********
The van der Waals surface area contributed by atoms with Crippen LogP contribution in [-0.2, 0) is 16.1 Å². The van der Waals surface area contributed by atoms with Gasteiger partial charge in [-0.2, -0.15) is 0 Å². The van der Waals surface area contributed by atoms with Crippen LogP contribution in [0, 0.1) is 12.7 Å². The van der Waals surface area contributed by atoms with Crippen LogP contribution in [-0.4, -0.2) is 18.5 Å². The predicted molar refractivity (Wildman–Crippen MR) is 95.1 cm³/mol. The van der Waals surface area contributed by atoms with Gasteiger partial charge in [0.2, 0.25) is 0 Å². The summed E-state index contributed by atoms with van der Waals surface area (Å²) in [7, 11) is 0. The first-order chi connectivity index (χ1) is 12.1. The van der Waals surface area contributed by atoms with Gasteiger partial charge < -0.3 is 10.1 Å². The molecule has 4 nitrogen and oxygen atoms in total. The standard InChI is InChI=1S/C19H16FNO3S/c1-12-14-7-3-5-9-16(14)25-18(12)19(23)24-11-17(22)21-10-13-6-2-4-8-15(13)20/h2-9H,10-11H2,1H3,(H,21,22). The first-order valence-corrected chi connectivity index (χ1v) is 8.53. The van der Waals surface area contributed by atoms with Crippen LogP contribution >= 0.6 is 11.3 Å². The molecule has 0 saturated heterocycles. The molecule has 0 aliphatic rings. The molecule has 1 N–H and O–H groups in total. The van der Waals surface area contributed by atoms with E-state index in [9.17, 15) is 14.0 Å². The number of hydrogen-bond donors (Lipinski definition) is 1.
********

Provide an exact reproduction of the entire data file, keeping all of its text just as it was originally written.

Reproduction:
The van der Waals surface area contributed by atoms with Crippen LogP contribution in [-0.2, 0) is 16.1 Å². The van der Waals surface area contributed by atoms with Gasteiger partial charge in [-0.2, -0.15) is 0 Å². The van der Waals surface area contributed by atoms with Crippen LogP contribution in [0, 0.1) is 12.7 Å². The van der Waals surface area contributed by atoms with Crippen LogP contribution in [-0.4, -0.2) is 18.5 Å². The predicted molar refractivity (Wildman–Crippen MR) is 95.1 cm³/mol. The van der Waals surface area contributed by atoms with Gasteiger partial charge in [0.2, 0.25) is 0 Å². The summed E-state index contributed by atoms with van der Waals surface area (Å²) in [7, 11) is 0. The first-order chi connectivity index (χ1) is 12.1. The van der Waals surface area contributed by atoms with Gasteiger partial charge < -0.3 is 10.1 Å². The molecule has 4 nitrogen and oxygen atoms in total. The standard InChI is InChI=1S/C19H16FNO3S/c1-12-14-7-3-5-9-16(14)25-18(12)19(23)24-11-17(22)21-10-13-6-2-4-8-15(13)20/h2-9H,10-11H2,1H3,(H,21,22). The first-order valence-corrected chi connectivity index (χ1v) is 8.53. The van der Waals surface area contributed by atoms with Crippen LogP contribution >= 0.6 is 11.3 Å². The molecule has 0 saturated heterocycles. The molecule has 0 aliphatic rings. The molecule has 1 N–H and O–H groups in total. The van der Waals surface area contributed by atoms with E-state index in [9.17, 15) is 14.0 Å². The number of hydrogen-bond donors (Lipinski definition) is 1.